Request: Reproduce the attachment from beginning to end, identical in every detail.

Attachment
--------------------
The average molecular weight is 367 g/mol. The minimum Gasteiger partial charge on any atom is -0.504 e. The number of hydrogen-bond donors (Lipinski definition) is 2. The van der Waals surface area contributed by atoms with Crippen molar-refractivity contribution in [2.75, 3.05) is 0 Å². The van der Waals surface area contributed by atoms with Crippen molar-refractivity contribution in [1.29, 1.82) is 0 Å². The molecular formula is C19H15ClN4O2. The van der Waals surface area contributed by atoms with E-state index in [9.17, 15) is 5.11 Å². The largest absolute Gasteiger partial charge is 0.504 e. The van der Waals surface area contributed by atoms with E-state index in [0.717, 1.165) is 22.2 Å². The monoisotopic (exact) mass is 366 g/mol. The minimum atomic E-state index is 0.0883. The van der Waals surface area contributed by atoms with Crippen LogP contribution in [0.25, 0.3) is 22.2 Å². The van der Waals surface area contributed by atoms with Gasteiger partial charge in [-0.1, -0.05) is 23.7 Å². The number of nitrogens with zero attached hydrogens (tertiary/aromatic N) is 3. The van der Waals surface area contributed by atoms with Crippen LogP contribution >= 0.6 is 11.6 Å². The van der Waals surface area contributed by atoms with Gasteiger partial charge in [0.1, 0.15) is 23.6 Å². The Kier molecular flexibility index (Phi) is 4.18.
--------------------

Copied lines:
The average molecular weight is 367 g/mol. The minimum Gasteiger partial charge on any atom is -0.504 e. The number of hydrogen-bond donors (Lipinski definition) is 2. The van der Waals surface area contributed by atoms with Crippen molar-refractivity contribution in [2.75, 3.05) is 0 Å². The van der Waals surface area contributed by atoms with Crippen molar-refractivity contribution in [1.29, 1.82) is 0 Å². The molecular formula is C19H15ClN4O2. The van der Waals surface area contributed by atoms with E-state index in [9.17, 15) is 5.11 Å². The largest absolute Gasteiger partial charge is 0.504 e. The van der Waals surface area contributed by atoms with E-state index in [0.717, 1.165) is 22.2 Å². The monoisotopic (exact) mass is 366 g/mol. The minimum atomic E-state index is 0.0883. The van der Waals surface area contributed by atoms with Crippen LogP contribution in [0.25, 0.3) is 22.2 Å². The van der Waals surface area contributed by atoms with Gasteiger partial charge in [-0.1, -0.05) is 23.7 Å². The number of nitrogens with zero attached hydrogens (tertiary/aromatic N) is 3. The van der Waals surface area contributed by atoms with Crippen LogP contribution >= 0.6 is 11.6 Å². The van der Waals surface area contributed by atoms with Gasteiger partial charge in [0.1, 0.15) is 23.6 Å². The Kier molecular flexibility index (Phi) is 4.18.